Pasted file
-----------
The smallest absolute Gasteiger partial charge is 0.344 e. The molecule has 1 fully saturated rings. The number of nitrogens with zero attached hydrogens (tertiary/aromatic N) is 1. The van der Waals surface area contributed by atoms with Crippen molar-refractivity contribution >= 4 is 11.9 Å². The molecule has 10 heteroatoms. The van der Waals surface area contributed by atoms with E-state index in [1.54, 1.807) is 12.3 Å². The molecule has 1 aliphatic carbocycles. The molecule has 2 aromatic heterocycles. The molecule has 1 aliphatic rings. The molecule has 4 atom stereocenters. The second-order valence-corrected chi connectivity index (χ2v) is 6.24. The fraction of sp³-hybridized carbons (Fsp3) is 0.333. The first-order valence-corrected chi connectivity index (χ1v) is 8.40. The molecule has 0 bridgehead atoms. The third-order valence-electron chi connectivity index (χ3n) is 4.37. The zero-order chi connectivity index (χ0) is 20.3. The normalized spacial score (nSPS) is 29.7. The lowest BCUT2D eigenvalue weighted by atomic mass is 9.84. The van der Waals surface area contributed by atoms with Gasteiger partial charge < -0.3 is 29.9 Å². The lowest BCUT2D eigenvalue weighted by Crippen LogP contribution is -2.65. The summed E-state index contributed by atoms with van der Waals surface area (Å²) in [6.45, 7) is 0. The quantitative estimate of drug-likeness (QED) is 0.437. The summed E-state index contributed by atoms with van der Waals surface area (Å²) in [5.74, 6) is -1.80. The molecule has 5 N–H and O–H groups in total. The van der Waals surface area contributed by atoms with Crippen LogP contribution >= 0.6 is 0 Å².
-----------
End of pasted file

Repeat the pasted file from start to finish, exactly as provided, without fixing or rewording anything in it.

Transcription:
The smallest absolute Gasteiger partial charge is 0.344 e. The molecule has 1 fully saturated rings. The number of nitrogens with zero attached hydrogens (tertiary/aromatic N) is 1. The van der Waals surface area contributed by atoms with Crippen molar-refractivity contribution >= 4 is 11.9 Å². The molecule has 10 heteroatoms. The van der Waals surface area contributed by atoms with E-state index in [1.54, 1.807) is 12.3 Å². The molecule has 1 aliphatic carbocycles. The molecule has 2 aromatic heterocycles. The molecule has 1 aliphatic rings. The molecule has 4 atom stereocenters. The second-order valence-corrected chi connectivity index (χ2v) is 6.24. The fraction of sp³-hybridized carbons (Fsp3) is 0.333. The first-order valence-corrected chi connectivity index (χ1v) is 8.40. The molecule has 0 bridgehead atoms. The third-order valence-electron chi connectivity index (χ3n) is 4.37. The zero-order chi connectivity index (χ0) is 20.3. The normalized spacial score (nSPS) is 29.7. The lowest BCUT2D eigenvalue weighted by atomic mass is 9.84. The van der Waals surface area contributed by atoms with Gasteiger partial charge < -0.3 is 29.9 Å². The lowest BCUT2D eigenvalue weighted by Crippen LogP contribution is -2.65. The summed E-state index contributed by atoms with van der Waals surface area (Å²) in [6.45, 7) is 0. The quantitative estimate of drug-likeness (QED) is 0.437. The summed E-state index contributed by atoms with van der Waals surface area (Å²) in [5.74, 6) is -1.80. The molecule has 5 N–H and O–H groups in total. The van der Waals surface area contributed by atoms with Crippen LogP contribution >= 0.6 is 0 Å².